In 2014, 500 of the highest-paid senior executives at U.S. companies made nearly 1,000 times as much money as the average American worker, after taking into account salary, bonuses, and stock-based compensation. That discrepancy is so enormous that it prompts a question: How exactly do companies come up with and calibrate the often-colossal pay packages they give to their leaders?
Through the 1970s—when the ratio of CEOs’ pay to that of the average worker was much lower, at somewhere between 20:1 and 30:1—the lodestar was “internal equity,” or how an executive’s pay compared with that of other employees in the company. A nascent industry, executive-compensation consulting, changed this. Consultants recommended switching to “external equity,” meaning compensation would be based on what other CEOs were paid. This was merely a useful sales tool—even though the consultants didn’t have solid evidence or theoretical justification for this method, they could attract business by vowing to set ambitious goals for their clients. Still, corporations adopted the standard of external equity, and CEOs got a lot richer.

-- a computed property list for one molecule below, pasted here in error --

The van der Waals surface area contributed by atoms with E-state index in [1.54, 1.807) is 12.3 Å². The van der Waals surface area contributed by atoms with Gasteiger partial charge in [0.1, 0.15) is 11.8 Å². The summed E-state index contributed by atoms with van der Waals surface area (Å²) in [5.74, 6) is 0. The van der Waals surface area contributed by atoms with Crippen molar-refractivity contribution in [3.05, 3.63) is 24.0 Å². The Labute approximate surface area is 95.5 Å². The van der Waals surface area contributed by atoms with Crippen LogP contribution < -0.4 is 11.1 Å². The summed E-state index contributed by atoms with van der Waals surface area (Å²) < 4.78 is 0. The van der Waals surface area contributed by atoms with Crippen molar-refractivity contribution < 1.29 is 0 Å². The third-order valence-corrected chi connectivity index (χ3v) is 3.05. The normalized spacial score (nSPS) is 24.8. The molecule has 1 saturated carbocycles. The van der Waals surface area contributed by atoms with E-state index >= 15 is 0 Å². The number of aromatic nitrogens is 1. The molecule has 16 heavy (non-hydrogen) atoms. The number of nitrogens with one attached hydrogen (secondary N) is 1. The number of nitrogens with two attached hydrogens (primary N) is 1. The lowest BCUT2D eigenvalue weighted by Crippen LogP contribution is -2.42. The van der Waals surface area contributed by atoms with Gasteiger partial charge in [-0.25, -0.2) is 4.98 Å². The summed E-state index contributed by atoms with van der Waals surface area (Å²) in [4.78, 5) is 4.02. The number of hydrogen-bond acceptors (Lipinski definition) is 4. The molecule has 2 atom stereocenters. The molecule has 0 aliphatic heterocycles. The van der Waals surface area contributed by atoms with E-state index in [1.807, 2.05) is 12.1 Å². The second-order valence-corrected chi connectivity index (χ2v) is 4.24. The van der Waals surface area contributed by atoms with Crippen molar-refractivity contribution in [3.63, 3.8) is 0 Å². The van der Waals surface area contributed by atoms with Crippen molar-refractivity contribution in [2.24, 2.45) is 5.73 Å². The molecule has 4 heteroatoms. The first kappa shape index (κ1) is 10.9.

External equity became the foundation of the series of pay practices and procedures that guarantee CEO pay will continue to skyrocket—something that I observed firsthand for over 20 years, as someone who helped companies, such as the ship-repairer Todd Shipyards (which has since been acquired) and the holding company Laird Norton Company, determine how and how much to pay their top leaders. Formally speaking, I was the member of various compensation, or “comp,” committees, which are usually made up of a few members of the company’s board and executives from other firms. (Every time I was on a company’s comp committee, I was serving as one of its board members.) The committee meets annually to recommend compensation packages for a handful of senior executives, including the CEO, and the company’s board virtually always accepts the committee’s recommendations.